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Defra has been working with the Animal Health and Vetinary Laboratories Agency to track cases of the Schmallenberg virus in the UK. Read more about the virus and its transmission on the Defra website.
Experts say that although an outbreak of the Schmallenberg virus would be bad news for livestock farmers, it is not nearly as bad as a bluetongue outbreak.
Schmallenberg only causes mild symptoms in adult livestock and affects less than a third of newborn animals.
Bluetongue spread to the UK from the Continent in 2007, and prompted an emergency response of widespread vaccination. There were fears it could have killed 25-30% of the country's sheep.
The Schmallenberg virus originated in Germany and is carried on the wind by midges. Outbreaks have tended to coincide with midge seasons during hotter weather. There is no evidence of any health risk to humans, but symptoms in livestock include:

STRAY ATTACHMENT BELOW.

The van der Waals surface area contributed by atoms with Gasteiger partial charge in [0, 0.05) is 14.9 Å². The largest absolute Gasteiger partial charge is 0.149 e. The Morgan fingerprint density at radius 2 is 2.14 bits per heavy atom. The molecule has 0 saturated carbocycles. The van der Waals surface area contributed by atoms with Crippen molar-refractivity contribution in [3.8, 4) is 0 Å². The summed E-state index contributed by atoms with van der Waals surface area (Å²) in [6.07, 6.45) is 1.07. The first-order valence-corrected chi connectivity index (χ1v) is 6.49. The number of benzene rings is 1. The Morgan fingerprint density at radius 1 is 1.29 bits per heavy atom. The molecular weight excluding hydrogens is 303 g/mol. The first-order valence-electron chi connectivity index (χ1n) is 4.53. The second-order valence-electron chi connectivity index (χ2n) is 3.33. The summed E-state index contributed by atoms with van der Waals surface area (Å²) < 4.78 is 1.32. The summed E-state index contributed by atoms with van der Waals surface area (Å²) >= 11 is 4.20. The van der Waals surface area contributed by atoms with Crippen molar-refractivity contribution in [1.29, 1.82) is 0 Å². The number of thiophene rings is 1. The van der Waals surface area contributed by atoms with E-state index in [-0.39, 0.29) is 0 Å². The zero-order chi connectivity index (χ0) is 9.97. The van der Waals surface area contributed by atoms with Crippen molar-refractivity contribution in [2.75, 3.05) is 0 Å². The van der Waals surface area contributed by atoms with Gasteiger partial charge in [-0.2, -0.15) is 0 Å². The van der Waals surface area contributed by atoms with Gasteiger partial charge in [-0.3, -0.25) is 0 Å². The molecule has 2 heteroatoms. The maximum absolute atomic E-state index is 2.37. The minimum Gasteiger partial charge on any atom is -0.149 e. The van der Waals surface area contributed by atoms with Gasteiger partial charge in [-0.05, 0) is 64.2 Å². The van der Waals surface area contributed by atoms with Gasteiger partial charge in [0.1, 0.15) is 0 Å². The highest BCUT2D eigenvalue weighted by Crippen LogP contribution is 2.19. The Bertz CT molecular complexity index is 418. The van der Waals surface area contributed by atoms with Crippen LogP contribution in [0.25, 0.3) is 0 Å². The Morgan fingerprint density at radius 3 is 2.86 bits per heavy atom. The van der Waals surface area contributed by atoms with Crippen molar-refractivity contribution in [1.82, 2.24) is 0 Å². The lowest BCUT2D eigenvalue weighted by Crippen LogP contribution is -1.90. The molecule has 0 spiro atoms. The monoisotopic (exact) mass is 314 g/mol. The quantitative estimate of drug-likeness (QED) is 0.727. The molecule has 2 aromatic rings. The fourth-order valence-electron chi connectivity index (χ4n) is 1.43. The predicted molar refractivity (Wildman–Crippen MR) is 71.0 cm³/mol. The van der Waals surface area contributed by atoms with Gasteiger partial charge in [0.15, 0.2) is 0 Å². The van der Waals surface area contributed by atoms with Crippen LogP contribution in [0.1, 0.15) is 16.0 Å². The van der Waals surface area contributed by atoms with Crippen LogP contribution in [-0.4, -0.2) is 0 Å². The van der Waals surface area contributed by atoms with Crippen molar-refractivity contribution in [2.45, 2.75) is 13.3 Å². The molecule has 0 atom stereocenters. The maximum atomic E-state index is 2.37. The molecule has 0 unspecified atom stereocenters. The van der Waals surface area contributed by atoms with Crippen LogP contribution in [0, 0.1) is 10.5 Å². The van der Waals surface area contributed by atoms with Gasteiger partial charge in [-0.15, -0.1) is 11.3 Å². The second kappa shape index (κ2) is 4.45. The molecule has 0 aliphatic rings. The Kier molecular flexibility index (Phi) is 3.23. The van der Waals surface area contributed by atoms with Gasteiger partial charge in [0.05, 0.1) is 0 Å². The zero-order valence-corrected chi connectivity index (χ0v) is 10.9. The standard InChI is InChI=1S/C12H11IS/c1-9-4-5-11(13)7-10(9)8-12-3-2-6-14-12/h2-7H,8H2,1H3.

- Causes mild symptoms in adult cattle such as fever and diarrhoea
- Reduces milk in dairy cows
- Animals that have been infected are immune
- Two-30% of infected sheep, cattle and goats give birth to deformed or stillborn offspring
Scientists who thought that midges carrying the Schmallenberg virus had died over the winter now believe some survived and are circulating the virus in the UK.
Professor Peter Mertens of the Institute of Animal Health said:
The Schmallenberg virus, which causes cows and sheep to give birth to deformed or stillborn offspring, could be making a comeback, tests have shown.
Test carried out on around 150 cattle and more than 1,000 sheep belonging to the Royal Veterinary College since March have shown that a small number of animals which had previously tested negative for the disease have now tested positive.
The Schmallenberg virus first emerged last year in the Netherlands and Germany. It is thought that virus-carrying midges were blown across the Channel where they infected 276 farms in the UK since early 2012.